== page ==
And stay tuned for news about the new Blood Pudding Press poetry chapbook coming soon – They Talk About Death by Alessandra Bava.


New ILK! (Including two collaborative poems by me and j/j hastain)

antibodies hidden in my hip flasks
three is more I
have three hips
swathe swaddle
swooning nevermore
inside this threesome of

nether region, tethered neverlands
tongue tied, speaking through
the eyes

A few lines from "Wonderland or Wanderlust", one of the two collaborative poems by  Juliet Cook and j/j hastain that are now up at the new Issue 14 of ILK (we are your kind).

Read more here - http://ilkjournal.com/journal/issue-fourteen/juliet-cook-j-j-


A poem of mine in the new diode! (Love Can Be a Chokecherry)

"She knows another nightmare is coming
when the bird sounds turn into dark moans.
Mounds of wings torn, ripped, pitched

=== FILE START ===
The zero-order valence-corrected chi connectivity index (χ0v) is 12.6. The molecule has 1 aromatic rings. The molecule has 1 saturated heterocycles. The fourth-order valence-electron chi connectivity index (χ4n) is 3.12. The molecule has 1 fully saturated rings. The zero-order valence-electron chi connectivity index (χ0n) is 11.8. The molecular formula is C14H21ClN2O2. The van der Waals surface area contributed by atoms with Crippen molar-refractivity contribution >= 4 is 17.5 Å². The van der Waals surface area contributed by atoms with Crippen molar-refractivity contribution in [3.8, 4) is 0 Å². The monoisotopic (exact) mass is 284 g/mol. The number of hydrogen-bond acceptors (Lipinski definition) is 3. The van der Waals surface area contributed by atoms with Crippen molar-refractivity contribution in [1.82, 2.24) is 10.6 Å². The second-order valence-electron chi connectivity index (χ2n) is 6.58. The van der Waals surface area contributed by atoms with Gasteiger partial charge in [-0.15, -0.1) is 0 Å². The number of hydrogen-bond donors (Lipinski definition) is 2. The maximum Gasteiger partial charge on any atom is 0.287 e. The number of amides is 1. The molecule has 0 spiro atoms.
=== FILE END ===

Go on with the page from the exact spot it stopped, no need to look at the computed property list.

until she wonders when did wings even exist?
None of this is real, so why give birth to more?
Somebody will sea the shells, but not the birds
tiny fetuses stuck on concrete, dripping beaks,
ants crawling in and out of the cracked necks."

from my poem, "Love Can Be a Chokecherry", now up at diode

Very excited and delighted to have a new poem published in a new issue of diode, which has been one of my favorite online literary magazines for years.

Read more here - http://www.diodepoetry.com/v7n2/content/cook_j.html


NEW Review of House on Fire by Susan Yount (Blood Pudding Press, 2014) at Cleaver Magazine

A NEW review of House on Fire by Susan Yount (Blood Pudding Press, 2014) is now up at Cleaver Magazine.

Thank you to Carlo Matos for writing this excellent review. 

Here are some parts of it: